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  31. added 2014-03-11
    Authorship and E-Science: Balancing Epistemological Trust and Skepticism in the Digital Environment.Justine Pila - 2009 - Social Epistemology 23 (1):1-24.
    In this essay I consider the role of authorship in balancing epistemological trust and skepticism in e-science. Drawing on studies of the diagnostic practices of doctors in British breast care units and the gate-keeping practices of a Californian publisher of horticultural works, I suggest that conventions of authorial designation have an important role to play in nurturing the skepticism essential for scientific rigor within the framework of epistemological trust that pragmatism and morality require. In so doing I question the assumption (...)
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  32. added 2014-03-09
    Scope and the Limits of Rational Explanation.Tony Lambie - 2009 - Croatian Journal of Philosophy 9 (1):117-124.
    The Reason Why by Edo Pivčević is an unconventional philosophy book. The author takes the wind out of the sails of the sceptic’s argument by removing its basis. It is neither epistemology nor ontology; nor does its outcome fall into the usual categories vis à vis the real, including pragmatism. A complete system is developed through a profound examination of explanation, contrasting the conceptual approach with the unbounded naturalistic kind and its dangers, illuminating examples of the latter kind with misunderstandings (...)
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  33. added 2014-03-09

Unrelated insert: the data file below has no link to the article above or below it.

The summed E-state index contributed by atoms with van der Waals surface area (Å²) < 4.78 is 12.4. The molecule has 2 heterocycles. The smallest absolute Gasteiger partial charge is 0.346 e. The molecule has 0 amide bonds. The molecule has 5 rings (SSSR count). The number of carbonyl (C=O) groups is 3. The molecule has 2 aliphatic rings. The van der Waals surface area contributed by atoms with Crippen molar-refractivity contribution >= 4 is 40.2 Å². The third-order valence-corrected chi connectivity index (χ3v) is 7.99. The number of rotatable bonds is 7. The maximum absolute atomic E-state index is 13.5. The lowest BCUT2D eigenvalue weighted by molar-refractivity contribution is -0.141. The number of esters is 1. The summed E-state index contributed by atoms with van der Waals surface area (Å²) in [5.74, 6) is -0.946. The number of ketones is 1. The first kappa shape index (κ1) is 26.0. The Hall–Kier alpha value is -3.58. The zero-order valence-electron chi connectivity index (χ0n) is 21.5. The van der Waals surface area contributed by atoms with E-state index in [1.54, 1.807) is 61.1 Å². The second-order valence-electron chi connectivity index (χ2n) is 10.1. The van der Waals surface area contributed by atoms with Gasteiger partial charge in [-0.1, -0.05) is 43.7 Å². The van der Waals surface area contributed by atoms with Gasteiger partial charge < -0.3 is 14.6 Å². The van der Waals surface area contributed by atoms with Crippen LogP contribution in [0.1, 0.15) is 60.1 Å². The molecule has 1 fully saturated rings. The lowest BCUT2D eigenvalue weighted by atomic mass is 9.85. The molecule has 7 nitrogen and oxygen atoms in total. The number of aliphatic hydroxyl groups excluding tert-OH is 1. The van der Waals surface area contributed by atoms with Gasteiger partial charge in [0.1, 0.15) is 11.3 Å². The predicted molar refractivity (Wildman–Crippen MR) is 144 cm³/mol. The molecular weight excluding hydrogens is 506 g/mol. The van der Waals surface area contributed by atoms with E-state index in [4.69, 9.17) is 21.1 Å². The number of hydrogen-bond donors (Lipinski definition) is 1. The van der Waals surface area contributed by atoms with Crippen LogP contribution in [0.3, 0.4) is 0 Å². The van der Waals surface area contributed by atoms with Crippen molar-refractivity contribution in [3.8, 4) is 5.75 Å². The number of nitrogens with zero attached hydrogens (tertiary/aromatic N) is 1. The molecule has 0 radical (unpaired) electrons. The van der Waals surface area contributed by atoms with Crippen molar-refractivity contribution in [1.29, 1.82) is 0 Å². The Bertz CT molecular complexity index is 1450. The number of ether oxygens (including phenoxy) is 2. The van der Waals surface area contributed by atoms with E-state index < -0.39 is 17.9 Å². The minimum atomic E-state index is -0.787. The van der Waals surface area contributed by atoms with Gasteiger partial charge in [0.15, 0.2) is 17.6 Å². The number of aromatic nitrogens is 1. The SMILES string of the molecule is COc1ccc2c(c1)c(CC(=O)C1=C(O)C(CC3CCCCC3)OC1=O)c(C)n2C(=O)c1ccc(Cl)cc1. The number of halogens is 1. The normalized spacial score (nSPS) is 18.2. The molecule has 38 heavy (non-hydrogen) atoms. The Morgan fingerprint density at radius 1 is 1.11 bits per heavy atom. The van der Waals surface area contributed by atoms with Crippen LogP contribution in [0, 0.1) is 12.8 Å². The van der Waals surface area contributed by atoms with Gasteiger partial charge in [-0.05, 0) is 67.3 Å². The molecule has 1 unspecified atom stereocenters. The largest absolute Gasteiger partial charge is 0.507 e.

Two for the Show: Anti-Luck and Virtue Epistemologies in Consonance.Guy Axtell - 2007 - Synthese 158 (3):363 - 383.
    This essay extends my side of a discussion begun earlier with Duncan Pritchard, the recent author of Epistemic Luck.Pritchard’s work contributes significantly to improving the “diagnostic appeal” of a neo-Moorean philosophical response to radical scepticism. While agreeing with Pritchard in many respects, the paper questions the need for his concession to the sceptic that the neo-Moorean is capable at best of recovering “‘brute’ externalist knowledge”. The paper discusses and directly responds to a dilemma that Pritchard poses for virtue epistemologies (VE). (...)
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  34. added 2014-03-07
    Pragmatic Invariantism and External World Skepticism.Eric Thompson - 2010 - Southwest Philosophy Review 26 (1):35-42.
    Simply stated, Pragmatic Invariantism is the view that the practical interests of a person can influence whether that person’s true belief constitutes knowledge. My primary objective in this article is to show that Pragmatic Invariantism entails external world skepticism. Toward this end, I’ll first introduce a basic version of Pragmatic Invariantism (PI). Then I’ll introduce a sample skeptical hypothesis (SK) to the framework. From this I will show that it is extremely important that the phenomenally equivalent skeptical scenarios generated by (...)
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  35. added 2014-03-06
    The Necessity of Pragmatism: Overcoming the Stalemate of Common Sense.Erik Lundestad - 2008 - Journal of Scottish Philosophy 6 (2):175-187.
    The paper argues that the relation between the philosophy of common sense and skepticism ought to be perceived of as the relation between the two horns of a dilemma. Each position, it is therefore said, is able to confront the other with a valid objection, something which implies that neither of the two positions are defensible as such. The dilemma is only resolved, it is argued, by the way in which a pragmatic approach to knowledge enables us to incorporate the (...)
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  36. added 2014-03-04